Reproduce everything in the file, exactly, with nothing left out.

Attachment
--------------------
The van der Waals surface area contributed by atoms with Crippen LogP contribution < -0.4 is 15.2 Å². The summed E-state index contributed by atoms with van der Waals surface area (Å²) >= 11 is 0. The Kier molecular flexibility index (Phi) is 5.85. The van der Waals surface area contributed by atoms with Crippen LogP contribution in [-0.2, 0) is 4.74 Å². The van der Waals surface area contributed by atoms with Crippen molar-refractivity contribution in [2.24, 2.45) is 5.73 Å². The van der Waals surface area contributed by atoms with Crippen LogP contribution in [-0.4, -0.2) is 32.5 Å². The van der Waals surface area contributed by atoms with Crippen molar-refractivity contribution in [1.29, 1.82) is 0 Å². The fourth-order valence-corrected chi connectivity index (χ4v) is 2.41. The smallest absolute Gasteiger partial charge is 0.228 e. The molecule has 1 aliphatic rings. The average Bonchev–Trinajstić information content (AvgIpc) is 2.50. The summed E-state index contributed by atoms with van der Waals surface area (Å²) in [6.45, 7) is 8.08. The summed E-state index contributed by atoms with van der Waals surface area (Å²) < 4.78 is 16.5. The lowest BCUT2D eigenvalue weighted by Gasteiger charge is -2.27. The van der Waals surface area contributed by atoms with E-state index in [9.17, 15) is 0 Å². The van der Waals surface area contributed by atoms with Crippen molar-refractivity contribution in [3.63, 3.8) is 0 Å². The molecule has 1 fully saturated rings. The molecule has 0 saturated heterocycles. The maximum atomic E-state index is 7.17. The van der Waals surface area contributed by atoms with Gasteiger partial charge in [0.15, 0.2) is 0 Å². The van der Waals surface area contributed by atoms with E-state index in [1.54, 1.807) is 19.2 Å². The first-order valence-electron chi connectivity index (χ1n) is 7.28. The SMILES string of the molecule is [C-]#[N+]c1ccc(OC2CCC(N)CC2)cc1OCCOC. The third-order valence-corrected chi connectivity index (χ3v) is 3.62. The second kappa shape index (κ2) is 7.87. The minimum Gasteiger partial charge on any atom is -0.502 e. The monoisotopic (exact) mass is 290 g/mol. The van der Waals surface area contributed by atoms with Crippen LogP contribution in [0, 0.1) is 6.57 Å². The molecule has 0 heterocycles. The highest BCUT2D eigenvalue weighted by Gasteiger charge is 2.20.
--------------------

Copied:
The van der Waals surface area contributed by atoms with Crippen LogP contribution < -0.4 is 15.2 Å². The summed E-state index contributed by atoms with van der Waals surface area (Å²) >= 11 is 0. The Kier molecular flexibility index (Phi) is 5.85. The van der Waals surface area contributed by atoms with Crippen LogP contribution in [-0.2, 0) is 4.74 Å². The van der Waals surface area contributed by atoms with Crippen molar-refractivity contribution in [2.24, 2.45) is 5.73 Å². The van der Waals surface area contributed by atoms with Crippen LogP contribution in [-0.4, -0.2) is 32.5 Å². The van der Waals surface area contributed by atoms with Crippen molar-refractivity contribution in [1.29, 1.82) is 0 Å². The fourth-order valence-corrected chi connectivity index (χ4v) is 2.41. The smallest absolute Gasteiger partial charge is 0.228 e. The molecule has 1 aliphatic rings. The average Bonchev–Trinajstić information content (AvgIpc) is 2.50. The summed E-state index contributed by atoms with van der Waals surface area (Å²) in [6.45, 7) is 8.08. The summed E-state index contributed by atoms with van der Waals surface area (Å²) < 4.78 is 16.5. The lowest BCUT2D eigenvalue weighted by Gasteiger charge is -2.27. The van der Waals surface area contributed by atoms with E-state index in [9.17, 15) is 0 Å². The van der Waals surface area contributed by atoms with Crippen molar-refractivity contribution in [3.63, 3.8) is 0 Å². The molecule has 1 fully saturated rings. The molecule has 0 saturated heterocycles. The maximum atomic E-state index is 7.17. The van der Waals surface area contributed by atoms with Gasteiger partial charge in [0.15, 0.2) is 0 Å². The van der Waals surface area contributed by atoms with E-state index in [1.54, 1.807) is 19.2 Å². The first-order valence-electron chi connectivity index (χ1n) is 7.28. The SMILES string of the molecule is [C-]#[N+]c1ccc(OC2CCC(N)CC2)cc1OCCOC. The third-order valence-corrected chi connectivity index (χ3v) is 3.62. The second kappa shape index (κ2) is 7.87. The minimum Gasteiger partial charge on any atom is -0.502 e. The monoisotopic (exact) mass is 290 g/mol. The van der Waals surface area contributed by atoms with Crippen LogP contribution in [0, 0.1) is 6.57 Å². The molecule has 0 heterocycles. The highest BCUT2D eigenvalue weighted by Gasteiger charge is 2.20.